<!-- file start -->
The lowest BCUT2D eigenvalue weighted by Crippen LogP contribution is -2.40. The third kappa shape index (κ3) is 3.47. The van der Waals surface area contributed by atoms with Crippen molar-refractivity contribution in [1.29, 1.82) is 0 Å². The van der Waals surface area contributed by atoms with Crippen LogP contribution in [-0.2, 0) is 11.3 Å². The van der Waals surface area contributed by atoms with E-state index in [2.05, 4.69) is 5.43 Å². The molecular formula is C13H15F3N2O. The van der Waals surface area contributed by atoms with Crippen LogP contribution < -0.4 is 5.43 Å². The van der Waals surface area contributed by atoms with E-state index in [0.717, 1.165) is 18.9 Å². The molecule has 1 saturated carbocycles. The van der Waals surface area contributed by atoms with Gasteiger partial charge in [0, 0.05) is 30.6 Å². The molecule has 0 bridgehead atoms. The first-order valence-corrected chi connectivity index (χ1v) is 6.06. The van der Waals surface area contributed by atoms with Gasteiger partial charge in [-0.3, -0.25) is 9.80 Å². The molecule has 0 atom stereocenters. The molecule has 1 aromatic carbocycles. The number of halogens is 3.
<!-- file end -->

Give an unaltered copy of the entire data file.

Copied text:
The lowest BCUT2D eigenvalue weighted by Crippen LogP contribution is -2.40. The third kappa shape index (κ3) is 3.47. The van der Waals surface area contributed by atoms with Crippen molar-refractivity contribution in [1.29, 1.82) is 0 Å². The van der Waals surface area contributed by atoms with Crippen LogP contribution in [-0.2, 0) is 11.3 Å². The van der Waals surface area contributed by atoms with E-state index in [2.05, 4.69) is 5.43 Å². The molecular formula is C13H15F3N2O. The van der Waals surface area contributed by atoms with Crippen LogP contribution < -0.4 is 5.43 Å². The van der Waals surface area contributed by atoms with E-state index in [0.717, 1.165) is 18.9 Å². The molecule has 1 saturated carbocycles. The van der Waals surface area contributed by atoms with Gasteiger partial charge in [0, 0.05) is 30.6 Å². The molecule has 0 bridgehead atoms. The first-order valence-corrected chi connectivity index (χ1v) is 6.06. The van der Waals surface area contributed by atoms with Gasteiger partial charge in [-0.3, -0.25) is 9.80 Å². The molecule has 0 atom stereocenters. The molecule has 1 aromatic carbocycles. The number of halogens is 3.